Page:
Speaking of things that make the battery last longer: the 2-inch AMOLED display peeking from the back of the Meizu Pro 7. It can be jarring to look at, as if the body is missing a chunk of paint, but it’s all kinds of useful — and will only get better with time.
Information, such as the date, time, and weather conditions in your area pop up from behind the glass. It alerts you of notifications and tracks the number of steps you take. It’s also a means of controlling music playback, though it doesn’t seem to support third-party apps like Spotify just yet.
However, what’s most impressive is that you can take a selfie using the main camera module by simply swiping up or down from the edge of the secondary screen, which admittedly renders the front camera pointless to a certain extent. Further, swiping from either side lets you toggle between three shooting modes — Blur, Beauty, and Original (all of which are self-explanatory).
All this, without killing the battery — or so it seems. A future software update will allow you to effortlessly send contextual responses to emails and messages, we’re told. The future is bright at this point.
The two 12-megapixel rear cameras, while certainly nowhere as interesting as the Meizu Pro 7’s pair of screens, deserve mention for the quality of shots in general. The software- and hardware-induced bokeh effect can be a bit overwhelming. You’re able to manipulate the focus after the fact, but there’s no way to adjust the level of background blur, which would have been a nice addition.
The front-facing camera is 16 megapixels and doesn’t have flashy gimmicks to fall back on, but performs better than average in every capacity. As good as it is, however, it’s still a fallback option to using the main cameras, with the rear display acting as a viewfinder.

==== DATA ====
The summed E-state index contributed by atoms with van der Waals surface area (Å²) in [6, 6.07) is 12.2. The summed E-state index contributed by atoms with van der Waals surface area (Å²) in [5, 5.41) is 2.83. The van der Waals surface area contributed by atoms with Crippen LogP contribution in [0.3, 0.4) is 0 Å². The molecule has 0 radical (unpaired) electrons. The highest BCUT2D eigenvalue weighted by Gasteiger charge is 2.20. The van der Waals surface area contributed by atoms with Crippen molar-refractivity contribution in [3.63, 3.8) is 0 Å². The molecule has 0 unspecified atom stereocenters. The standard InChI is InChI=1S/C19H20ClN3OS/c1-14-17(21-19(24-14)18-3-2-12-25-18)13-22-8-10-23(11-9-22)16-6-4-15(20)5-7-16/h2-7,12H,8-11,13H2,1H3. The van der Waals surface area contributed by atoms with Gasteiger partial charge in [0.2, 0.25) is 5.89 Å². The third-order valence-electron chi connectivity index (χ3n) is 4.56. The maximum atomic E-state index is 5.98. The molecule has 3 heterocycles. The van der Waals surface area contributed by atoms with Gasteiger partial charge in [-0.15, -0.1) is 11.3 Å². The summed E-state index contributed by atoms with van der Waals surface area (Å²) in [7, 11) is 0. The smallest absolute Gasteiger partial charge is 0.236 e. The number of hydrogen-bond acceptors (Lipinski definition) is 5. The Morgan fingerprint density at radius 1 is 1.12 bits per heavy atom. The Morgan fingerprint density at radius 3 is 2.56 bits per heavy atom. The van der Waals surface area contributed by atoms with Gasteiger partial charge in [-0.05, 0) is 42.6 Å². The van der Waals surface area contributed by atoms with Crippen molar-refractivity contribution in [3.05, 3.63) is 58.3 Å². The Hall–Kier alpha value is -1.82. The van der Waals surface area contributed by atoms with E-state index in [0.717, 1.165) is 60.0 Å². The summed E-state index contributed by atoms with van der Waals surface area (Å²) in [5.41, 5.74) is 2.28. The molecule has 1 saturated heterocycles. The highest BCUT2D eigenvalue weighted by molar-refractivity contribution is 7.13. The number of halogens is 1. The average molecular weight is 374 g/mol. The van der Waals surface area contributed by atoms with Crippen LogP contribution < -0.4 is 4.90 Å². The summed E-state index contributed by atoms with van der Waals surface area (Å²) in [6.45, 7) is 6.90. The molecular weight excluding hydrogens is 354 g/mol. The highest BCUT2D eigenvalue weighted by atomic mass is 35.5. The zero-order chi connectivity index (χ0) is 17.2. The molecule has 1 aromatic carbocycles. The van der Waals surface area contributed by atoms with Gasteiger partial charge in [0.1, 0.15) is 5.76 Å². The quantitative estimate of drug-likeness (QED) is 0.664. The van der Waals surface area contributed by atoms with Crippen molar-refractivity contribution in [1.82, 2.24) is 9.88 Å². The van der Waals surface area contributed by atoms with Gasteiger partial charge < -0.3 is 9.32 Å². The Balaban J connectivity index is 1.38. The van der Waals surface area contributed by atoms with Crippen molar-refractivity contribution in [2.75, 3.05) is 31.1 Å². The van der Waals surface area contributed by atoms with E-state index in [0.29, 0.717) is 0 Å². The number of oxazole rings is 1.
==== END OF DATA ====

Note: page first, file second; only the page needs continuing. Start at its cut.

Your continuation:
The new MediaTek P25 system-on-a-chip powers our unit, which is a great choice for people looking for an agreeable balance between midrange performance and reliable battery life. There’s also a Pro 7 variant equipped with deca-core (yes, that’s ten cores!) MediaTek Helio X30 chipset aimed at the gaming crowd and power users. The former is likely sufficient for most needs and easier on the wallet, too.
The poorly optimized NBA 2K17 app for Android ran just fine at medium detail on our unit, something we couldn’t say for some of its rivals. What’s more, the 4GB of RAM was enough to keep things moving along at a likable pace.
As for battery life, we found the 3,000mAh cell inside the Pro 7 consistently outlasted our day. And while we can point to things like hardware efficiency and Meizu’s software algorithms to explain our observation, the simplest and most agreeable answer would be that we weren’t looking at the main screen as often during the day. Therein lies the genius of that small AMOLED display round the back.
The 3,000mAh battery consistently outlasted our day. Why? The simplest answer would be that we weren’t looking at the main screen as often during the day. Therein lies the genius of that small AMOLED display round the back.
It’s hard to get excited about smartphones these days, but the Meizu Pro 7 is a worthwhile effort that deserves serious consideration. The additional screen isn’t a gimmick at all; it actually makes sense and doesn’t jar the user. The rest of the device is pretty brilliant — from the user-friendly hardware to the image quality and battery life.
Pricing hasn’t been announced for the Philippine market, but expect the standard Pro 7 to go for the equivalent of about P21,600 or $430. Meizu has previously told us that it wants to sell the Pro 7 locally as early as possible, though plans could be held up for another month.